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Old June 28, 2013, 12:13 PM   #1
Stevie-Ray
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Another Wrench in the Works

I've always been one that is able to bound out of bed, fully alert, without having to "shake off the cobwebs" as some put it. Now, however, I've been on blood-pressure meds, as I suffer a bit from borderline hypertension. My medication works well down here, but even better at my new place where I am more relaxed. Last Friday, while there, my wife woke me out of a sound sleep for a bathroom visit. She's handicapped and I have to help her, especially with her CPAP. I am used to sitting on the bed for a few seconds to equalize, but this time out of a sound sleep, I simply got up. At the TV stand, I felt woozy, reached out to grab the stand to steady myself, which usually works at this point, and the next thing I remember was looking up at the ceiling wondering what the hell that sickening crashing sound was.

The crashing sound, as you may have guessed, was my head hitting the corner of the chest of drawers behind me. I never felt it, but somewhere in a dream state I heard what sounded like connecting perfectly with a softball. In a daze now, I reached back to find the top of my head severely bleeding. Walked over to the horrified wife, took off her CPAP, and promptly passed out again. Somewhere along the way, I went down for a third time, while soaking a washrag with blood for maybe the sixth time, before finally sitting quietly, fully clothed, and waiting, at the wife's insistence, for my brother to come and take me to the hospital where seven staples patched me back up. Just had them out today.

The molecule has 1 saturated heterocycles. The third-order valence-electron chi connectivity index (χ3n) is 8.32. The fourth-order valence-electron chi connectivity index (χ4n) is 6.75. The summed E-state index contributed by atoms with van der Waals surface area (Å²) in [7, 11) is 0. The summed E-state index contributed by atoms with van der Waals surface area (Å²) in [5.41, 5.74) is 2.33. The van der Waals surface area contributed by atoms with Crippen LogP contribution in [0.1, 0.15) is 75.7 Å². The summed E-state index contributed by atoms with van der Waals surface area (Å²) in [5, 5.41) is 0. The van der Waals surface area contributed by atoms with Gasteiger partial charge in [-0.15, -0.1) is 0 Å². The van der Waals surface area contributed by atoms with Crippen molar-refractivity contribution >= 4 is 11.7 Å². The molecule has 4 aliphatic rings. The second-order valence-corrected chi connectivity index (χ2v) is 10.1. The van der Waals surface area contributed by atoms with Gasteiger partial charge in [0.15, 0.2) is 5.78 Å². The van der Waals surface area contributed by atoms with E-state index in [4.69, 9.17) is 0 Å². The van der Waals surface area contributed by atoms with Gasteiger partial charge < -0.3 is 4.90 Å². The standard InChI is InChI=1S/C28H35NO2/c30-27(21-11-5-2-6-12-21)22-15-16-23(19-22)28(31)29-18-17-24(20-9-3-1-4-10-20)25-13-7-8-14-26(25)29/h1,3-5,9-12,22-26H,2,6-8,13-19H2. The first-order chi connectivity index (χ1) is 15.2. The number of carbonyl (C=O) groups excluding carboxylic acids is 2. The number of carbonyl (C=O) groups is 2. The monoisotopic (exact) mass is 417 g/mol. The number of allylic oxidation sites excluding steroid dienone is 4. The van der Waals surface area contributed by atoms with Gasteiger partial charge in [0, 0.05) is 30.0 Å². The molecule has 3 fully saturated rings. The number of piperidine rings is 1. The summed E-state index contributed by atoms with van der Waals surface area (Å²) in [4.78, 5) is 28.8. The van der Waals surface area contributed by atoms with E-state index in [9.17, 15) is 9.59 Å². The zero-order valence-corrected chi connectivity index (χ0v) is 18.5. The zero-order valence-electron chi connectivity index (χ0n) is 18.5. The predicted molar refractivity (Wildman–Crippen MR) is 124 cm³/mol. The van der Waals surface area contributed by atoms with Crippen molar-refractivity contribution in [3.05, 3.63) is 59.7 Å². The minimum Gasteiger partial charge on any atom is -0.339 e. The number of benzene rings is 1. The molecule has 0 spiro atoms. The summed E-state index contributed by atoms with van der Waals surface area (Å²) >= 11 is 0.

Yes, I'm probably lucky to be alive, and grateful, you betcha. But I can't help thinking that I am no longer in the camp of those that are fully physically prepared for most things as soon as I wake up. That's going to be a bitter pill to swallow, so to speak. Something to think about for those of you taking anti-hypertensives.
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Old June 28, 2013, 03:47 PM   #2
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If I were you, I would give your doctor a ring. It is possible that your medication is dropping your blood pressure too low and it may need to be titrated to your needs. The doctor may have you come in for a while and check blood pressures laying down, sitting, and immediately upon standing.

The real way to get an accurate blood pressure is to have the patient sit quietly for at least five minutes, then take a minimum of three readings at least a minute apart, discarding out-liers and repeating until you get consistent readings. How many times have any of us actually had that done, though?
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Old June 28, 2013, 04:03 PM   #3
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I hope you are better, and please take care.

I am not a doctor but from personal experience that advice sounds good. Low blood pressure will have exactly the result you described, dizziness and loss of consciousness on arising too quickly.

Jim
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Old June 28, 2013, 04:23 PM   #4
JerryM